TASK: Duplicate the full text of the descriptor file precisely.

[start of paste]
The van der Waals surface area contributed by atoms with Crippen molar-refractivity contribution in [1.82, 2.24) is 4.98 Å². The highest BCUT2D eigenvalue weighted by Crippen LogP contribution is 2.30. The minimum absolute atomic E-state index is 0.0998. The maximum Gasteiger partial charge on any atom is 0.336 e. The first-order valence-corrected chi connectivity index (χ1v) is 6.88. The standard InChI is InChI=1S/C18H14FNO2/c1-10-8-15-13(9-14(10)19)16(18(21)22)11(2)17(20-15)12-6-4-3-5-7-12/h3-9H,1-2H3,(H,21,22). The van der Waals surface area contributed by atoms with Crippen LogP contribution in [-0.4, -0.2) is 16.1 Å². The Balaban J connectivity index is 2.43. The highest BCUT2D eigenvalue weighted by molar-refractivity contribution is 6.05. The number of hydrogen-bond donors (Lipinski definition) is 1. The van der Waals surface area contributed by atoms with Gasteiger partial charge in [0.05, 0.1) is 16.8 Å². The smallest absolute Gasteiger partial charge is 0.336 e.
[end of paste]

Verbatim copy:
The van der Waals surface area contributed by atoms with Crippen molar-refractivity contribution in [1.82, 2.24) is 4.98 Å². The highest BCUT2D eigenvalue weighted by Crippen LogP contribution is 2.30. The minimum absolute atomic E-state index is 0.0998. The maximum Gasteiger partial charge on any atom is 0.336 e. The first-order valence-corrected chi connectivity index (χ1v) is 6.88. The standard InChI is InChI=1S/C18H14FNO2/c1-10-8-15-13(9-14(10)19)16(18(21)22)11(2)17(20-15)12-6-4-3-5-7-12/h3-9H,1-2H3,(H,21,22). The van der Waals surface area contributed by atoms with Crippen LogP contribution in [-0.4, -0.2) is 16.1 Å². The Balaban J connectivity index is 2.43. The highest BCUT2D eigenvalue weighted by molar-refractivity contribution is 6.05. The number of hydrogen-bond donors (Lipinski definition) is 1. The van der Waals surface area contributed by atoms with Gasteiger partial charge in [0.05, 0.1) is 16.8 Å². The smallest absolute Gasteiger partial charge is 0.336 e.